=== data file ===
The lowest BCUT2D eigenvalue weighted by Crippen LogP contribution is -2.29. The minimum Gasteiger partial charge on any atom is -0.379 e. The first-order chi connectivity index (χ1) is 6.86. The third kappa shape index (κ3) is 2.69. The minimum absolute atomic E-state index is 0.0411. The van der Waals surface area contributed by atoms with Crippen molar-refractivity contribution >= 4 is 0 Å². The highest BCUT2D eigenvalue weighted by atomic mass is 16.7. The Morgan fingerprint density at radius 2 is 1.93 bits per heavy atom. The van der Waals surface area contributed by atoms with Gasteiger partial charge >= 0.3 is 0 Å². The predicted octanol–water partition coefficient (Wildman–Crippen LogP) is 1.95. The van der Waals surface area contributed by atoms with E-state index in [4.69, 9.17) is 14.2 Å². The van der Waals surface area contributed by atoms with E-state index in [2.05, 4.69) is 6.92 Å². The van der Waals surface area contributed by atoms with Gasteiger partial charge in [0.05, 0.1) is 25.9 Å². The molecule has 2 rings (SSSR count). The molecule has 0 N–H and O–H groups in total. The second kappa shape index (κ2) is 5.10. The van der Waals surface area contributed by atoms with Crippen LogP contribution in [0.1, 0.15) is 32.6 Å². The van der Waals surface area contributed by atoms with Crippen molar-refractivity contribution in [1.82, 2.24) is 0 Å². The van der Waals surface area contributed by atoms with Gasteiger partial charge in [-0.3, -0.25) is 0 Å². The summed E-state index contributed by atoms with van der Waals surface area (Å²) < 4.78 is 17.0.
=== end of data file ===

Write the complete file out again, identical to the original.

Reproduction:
The lowest BCUT2D eigenvalue weighted by Crippen LogP contribution is -2.29. The minimum Gasteiger partial charge on any atom is -0.379 e. The first-order chi connectivity index (χ1) is 6.86. The third kappa shape index (κ3) is 2.69. The minimum absolute atomic E-state index is 0.0411. The van der Waals surface area contributed by atoms with Crippen molar-refractivity contribution >= 4 is 0 Å². The highest BCUT2D eigenvalue weighted by atomic mass is 16.7. The Morgan fingerprint density at radius 2 is 1.93 bits per heavy atom. The van der Waals surface area contributed by atoms with Gasteiger partial charge >= 0.3 is 0 Å². The predicted octanol–water partition coefficient (Wildman–Crippen LogP) is 1.95. The van der Waals surface area contributed by atoms with E-state index in [4.69, 9.17) is 14.2 Å². The van der Waals surface area contributed by atoms with E-state index in [2.05, 4.69) is 6.92 Å². The van der Waals surface area contributed by atoms with Gasteiger partial charge in [0.05, 0.1) is 25.9 Å². The molecule has 2 rings (SSSR count). The molecule has 0 N–H and O–H groups in total. The second kappa shape index (κ2) is 5.10. The van der Waals surface area contributed by atoms with Crippen LogP contribution in [0.1, 0.15) is 32.6 Å². The van der Waals surface area contributed by atoms with Crippen molar-refractivity contribution in [1.82, 2.24) is 0 Å². The van der Waals surface area contributed by atoms with Gasteiger partial charge in [-0.3, -0.25) is 0 Å². The summed E-state index contributed by atoms with van der Waals surface area (Å²) < 4.78 is 17.0.